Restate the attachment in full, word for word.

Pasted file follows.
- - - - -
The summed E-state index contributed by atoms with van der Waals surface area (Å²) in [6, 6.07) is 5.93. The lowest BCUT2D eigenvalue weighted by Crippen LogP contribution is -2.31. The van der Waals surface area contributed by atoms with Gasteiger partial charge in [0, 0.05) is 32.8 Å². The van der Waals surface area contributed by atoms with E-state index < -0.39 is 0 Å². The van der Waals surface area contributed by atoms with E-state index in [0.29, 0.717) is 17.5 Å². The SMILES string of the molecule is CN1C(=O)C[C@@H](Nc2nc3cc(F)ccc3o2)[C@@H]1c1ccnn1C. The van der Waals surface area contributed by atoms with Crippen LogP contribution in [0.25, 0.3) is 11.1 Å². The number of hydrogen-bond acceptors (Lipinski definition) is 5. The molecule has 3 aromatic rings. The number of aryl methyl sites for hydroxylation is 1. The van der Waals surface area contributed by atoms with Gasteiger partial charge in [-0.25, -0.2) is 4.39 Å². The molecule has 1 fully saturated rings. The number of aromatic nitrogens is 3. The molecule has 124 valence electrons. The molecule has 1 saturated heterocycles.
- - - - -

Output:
The summed E-state index contributed by atoms with van der Waals surface area (Å²) in [6, 6.07) is 5.93. The lowest BCUT2D eigenvalue weighted by Crippen LogP contribution is -2.31. The van der Waals surface area contributed by atoms with Gasteiger partial charge in [0, 0.05) is 32.8 Å². The van der Waals surface area contributed by atoms with E-state index < -0.39 is 0 Å². The van der Waals surface area contributed by atoms with E-state index in [0.29, 0.717) is 17.5 Å². The SMILES string of the molecule is CN1C(=O)C[C@@H](Nc2nc3cc(F)ccc3o2)[C@@H]1c1ccnn1C. The van der Waals surface area contributed by atoms with Crippen LogP contribution in [0.25, 0.3) is 11.1 Å². The number of hydrogen-bond acceptors (Lipinski definition) is 5. The molecule has 3 aromatic rings. The number of aryl methyl sites for hydroxylation is 1. The van der Waals surface area contributed by atoms with Gasteiger partial charge in [-0.25, -0.2) is 4.39 Å². The molecule has 1 fully saturated rings. The number of aromatic nitrogens is 3. The molecule has 124 valence electrons. The molecule has 1 saturated heterocycles.